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Crisis management moving up on the boardroom agenda

Continued from Page 2

At Air Canada, where Mr. O'Brien was a director until he resigned last November, the board had to confront a series of setbacks between 2001 and 2003, including a steep drop in air travel after Sept. 11, 2001, followed by another setback when the SARS virus hit Canada.

"I would say the board came to the conclusion before management did that we had to go into [bankruptcy protection] and try to restructure this whole thing," Mr. O'Brien says.

Although external events had battered the company, he says Air Canada's management and board concluded that the company's structure was also uncompetitive because of its high overhead costs, including higher labour costs than non-unionized competitors.

"It was just a business model that wasn't going to work any more. The board was caught in the middle between management, the unions and the government," he says.

Mr. McLean from CN says there are obvious situations where boards must really "get involved in a major way," such as when there is evidence of misconduct. But he says another such case happens when companies decide on major acquisitions.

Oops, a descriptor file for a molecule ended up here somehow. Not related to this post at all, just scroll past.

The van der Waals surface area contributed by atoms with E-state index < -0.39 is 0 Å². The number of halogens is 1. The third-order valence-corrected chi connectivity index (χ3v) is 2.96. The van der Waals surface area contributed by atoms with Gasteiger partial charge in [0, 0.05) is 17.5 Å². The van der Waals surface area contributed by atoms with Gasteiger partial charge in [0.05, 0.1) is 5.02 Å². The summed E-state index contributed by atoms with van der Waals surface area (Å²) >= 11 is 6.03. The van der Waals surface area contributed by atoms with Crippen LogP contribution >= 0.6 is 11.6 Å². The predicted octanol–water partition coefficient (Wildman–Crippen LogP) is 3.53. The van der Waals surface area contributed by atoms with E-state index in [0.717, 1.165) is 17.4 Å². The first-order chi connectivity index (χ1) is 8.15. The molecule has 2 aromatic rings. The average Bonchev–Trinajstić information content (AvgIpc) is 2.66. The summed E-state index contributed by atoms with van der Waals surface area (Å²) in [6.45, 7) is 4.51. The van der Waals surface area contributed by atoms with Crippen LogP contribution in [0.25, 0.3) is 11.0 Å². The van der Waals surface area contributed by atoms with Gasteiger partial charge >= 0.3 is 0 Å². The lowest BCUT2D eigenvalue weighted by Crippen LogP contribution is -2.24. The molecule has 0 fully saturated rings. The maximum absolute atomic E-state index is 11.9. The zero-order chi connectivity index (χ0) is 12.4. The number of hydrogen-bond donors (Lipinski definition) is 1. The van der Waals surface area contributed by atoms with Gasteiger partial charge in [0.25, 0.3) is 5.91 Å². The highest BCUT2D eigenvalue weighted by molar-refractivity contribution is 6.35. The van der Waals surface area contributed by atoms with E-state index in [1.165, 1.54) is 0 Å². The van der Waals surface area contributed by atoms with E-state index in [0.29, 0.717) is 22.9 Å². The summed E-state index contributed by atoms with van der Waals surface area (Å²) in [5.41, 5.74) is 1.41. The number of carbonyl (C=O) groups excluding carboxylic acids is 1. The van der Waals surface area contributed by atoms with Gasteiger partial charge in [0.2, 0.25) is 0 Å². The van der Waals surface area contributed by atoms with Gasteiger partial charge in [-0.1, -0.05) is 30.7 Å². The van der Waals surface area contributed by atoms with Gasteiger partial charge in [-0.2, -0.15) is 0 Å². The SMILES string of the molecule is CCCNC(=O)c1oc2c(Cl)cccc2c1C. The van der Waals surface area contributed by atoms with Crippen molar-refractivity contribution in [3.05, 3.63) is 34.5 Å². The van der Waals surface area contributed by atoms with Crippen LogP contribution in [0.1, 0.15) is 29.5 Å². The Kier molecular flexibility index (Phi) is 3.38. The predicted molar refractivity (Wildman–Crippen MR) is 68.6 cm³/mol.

During one huge acquisition for CN, he says the board was called together to meet just days before Christmas, with all directors in attendance, as well as a full assortment of financial advisers and lawyers.

"I said, 'Leave the experts outside. The board has to talk about this.' We went around the table and talked for two hours and then brought in the experts," he says. In the end, the board decided to proceed, but Mr. McLean says it was a "gut-wrenching" decision.

"That's what I mean when I say they have to be there in a crisis. You don't get a second chance."

While acute crises must clearly be dealt with by a board, Mr. Beatty at the CCGG says boards don't appear to be moving any more quickly to deal with slowly emerging problems, like the need to replace a CEO after a period of underperformance.

He says CEO succession is a board's key responsibility, and needs to be constantly planned and reviewed because changing a CEO is "hugely disruptive and has to be undertaken with extraordinary care."

He says the best boards always have a succession plan ready, including a "bus strikes the CEO" envelope, which contains instructions in the event a catastrophe befalls the company's top executive. And it should be reviewed every six months to make sure it is still appropriate.

Mr. Dey, meanwhile, argues for more tolerance from shareholders when a company hits a crisis.

He says the pendulum has swung so far that directors are held responsible for every misstep, even though not all of a company's problems signal a governance failure by the board.

"There are examples where a failure I think is so remote from the board of directors that it's unfair to hold the board accountable for that failure," he says.

"On the other hand, if something happens right under their nose -- if they waive a conflict-of-interest policy, for example, and the result is that the company incurs huge losses -- then it is directly attributable to the governance system."

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